Summit County Council notified of intent to raise property taxes
Snyderville Basin Recreation District, North Summit Fire District seeking tax increases in 2023
Snyderville Basin residents and those living on the East Side could see an increase in their property taxes next year, but it won’t be the result of higher property values.
The Summit County Council on Wednesday was notified by the Snyderville Basin Special Recreation District and the North Summit Fire District of the organizations’ intent to go through the truth-in-taxation process.
Under the proposals, property taxes in the Snyderville Basin would increase by $8.20 for every $100,000 of a primary residence’s taxable value, while residents of Eastern Summit County would see an increase of $140 for every $100,000 of a property’s taxable value.
North Summit Fire District Chief Ben Nielson acknowledged it was a sharp increase — the owner of a primary residence valued at around $350,000 could pay $200 more in 2023 — but said it was necessary to provide adequate services on the East Side where fire service taxes haven’t been raised since 1997.
Voters in 2007 approved a maximum levy of .0014 for operations and maintenance that was to be implemented in 2008, but it never was. The current tax rate is .000318. The Fire District would receive an additional $1.5 million by increasing 2023 property taxes by around 431%.
“It’s nicer to do these in small chunks, in small bites,” Neilson said. “Unfortunately, with the Fire District, it’s not been that way. So it’s sad to say we have to take these drastic actions, but I think they’re necessary because of the situation we’re in.”
Nielson said the current budget is around $460,000 and the tax raise would increase it to around $2 million. He anticipates the funds will be used to address inadequacies in operations, equipment and facilities, which he said do not meet local needs or national fire service standards.
The money could be used to hire full-time and part-time staff, improve equipment, including firefighters’ gear and the district’s fire trucks, and make upgrades to the fire stations in Coalville, Wanship and Henefer.
Two open houses were held in Coalville in mid-September to give residents the chance to learn about challenges and possible solutions, but Neilson said they weren’t as well attended as he would have liked.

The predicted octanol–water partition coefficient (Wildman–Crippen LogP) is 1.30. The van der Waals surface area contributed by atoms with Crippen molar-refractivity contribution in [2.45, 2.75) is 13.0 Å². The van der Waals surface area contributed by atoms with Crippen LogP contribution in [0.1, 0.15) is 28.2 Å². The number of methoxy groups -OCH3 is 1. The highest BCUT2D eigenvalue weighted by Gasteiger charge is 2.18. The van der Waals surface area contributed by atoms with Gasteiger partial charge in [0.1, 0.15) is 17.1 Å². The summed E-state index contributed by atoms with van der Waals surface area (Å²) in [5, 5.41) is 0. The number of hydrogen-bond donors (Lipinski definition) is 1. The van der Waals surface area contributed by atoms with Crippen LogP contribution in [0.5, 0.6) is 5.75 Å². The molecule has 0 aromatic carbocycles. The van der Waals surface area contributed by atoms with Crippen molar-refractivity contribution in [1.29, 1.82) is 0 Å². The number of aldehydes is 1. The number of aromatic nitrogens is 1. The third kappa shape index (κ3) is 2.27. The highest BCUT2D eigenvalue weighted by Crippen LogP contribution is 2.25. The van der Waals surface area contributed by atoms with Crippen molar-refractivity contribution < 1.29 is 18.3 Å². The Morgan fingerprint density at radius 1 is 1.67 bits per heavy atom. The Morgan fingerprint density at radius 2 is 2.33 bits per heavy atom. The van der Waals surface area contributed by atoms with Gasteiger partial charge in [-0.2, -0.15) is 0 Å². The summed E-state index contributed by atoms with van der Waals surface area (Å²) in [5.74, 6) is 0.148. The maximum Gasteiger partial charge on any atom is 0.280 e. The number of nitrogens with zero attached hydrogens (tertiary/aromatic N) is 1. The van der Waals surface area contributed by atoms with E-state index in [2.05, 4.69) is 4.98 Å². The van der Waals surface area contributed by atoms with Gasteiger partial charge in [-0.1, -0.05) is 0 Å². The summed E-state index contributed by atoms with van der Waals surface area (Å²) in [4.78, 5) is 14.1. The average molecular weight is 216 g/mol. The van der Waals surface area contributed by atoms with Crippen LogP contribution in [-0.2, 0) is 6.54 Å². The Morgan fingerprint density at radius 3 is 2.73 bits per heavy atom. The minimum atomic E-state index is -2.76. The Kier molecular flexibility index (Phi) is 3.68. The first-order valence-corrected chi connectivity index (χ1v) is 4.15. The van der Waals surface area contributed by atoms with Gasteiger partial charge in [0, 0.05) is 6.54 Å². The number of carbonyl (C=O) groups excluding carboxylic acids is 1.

County Councilor Malena Stevens encouraged East Side residents to participate in public hearings about the Fire District’s 2023 budget and proposed tax rate.
Dana Jones, the director of Basin Recreation, said the organization was seeking an increase for similar reasons. Basin Recreation intends to increase property taxes by 19.9%, or $1.3 million, to help fund additional positions, manage inflation, maintain assets and prepare for future capital investments.
“We’re doing a 10-year master plan, a 5-year trail and open space plan, and a Silver Creek development plan … so we anticipate those plans and the public input that we’re going to get from them is really going to drive where we’re going for the next five to 10 years,” Jones said.
In 2019, the last time Basin Recreation went through truth-in-taxation, it requested a 72% increase, or $2.3 million. The organization also committed to reviewing the need to go through the process every three to five years. Jones said the organization wants to build toward the future each year, rather than develop a plan once projects are finished.
Basin Recreation’s current operations and maintenance tax rate is .000412. The proposed increase would raise the tax rate to .000494, which is below the 1995 voter-approved maximum of .0006, according to a staff report.
Representatives from both Basin Recreation and the North Summit Fire District will appear at the Oct. 5 County Council meeting. Each organization will state its intent to increase property taxes, the dollar amount of the increase and its purpose and the approximate percentage increase.
Additional notices will be sent to residents in October and November before public hearings are held in December. The County Council could adopt resolutions accepting the proposed tax increases and the 2023 budgets after the organizations’ public hearings.
The red, white and blue transit buses that allow commuters, skiers and visitors to easily travel through Parleys Canyon will be reduced starting next Sunday, but a new agreement spearheaded by a county agency will ensure the critical connection remains intact.
Support Local Journalism
Support Local Journalism
Readers around Park City and Summit County make the Park Record's work possible. Your financial contribution supports our efforts to deliver quality, locally relevant journalism.
Now more than ever, your support is critical to help us keep our community informed about the evolving coronavirus pandemic and the impact it is having locally. Every contribution, however large or small, will make a difference.
Each donation will be used exclusively for the development and creation of increased news coverage.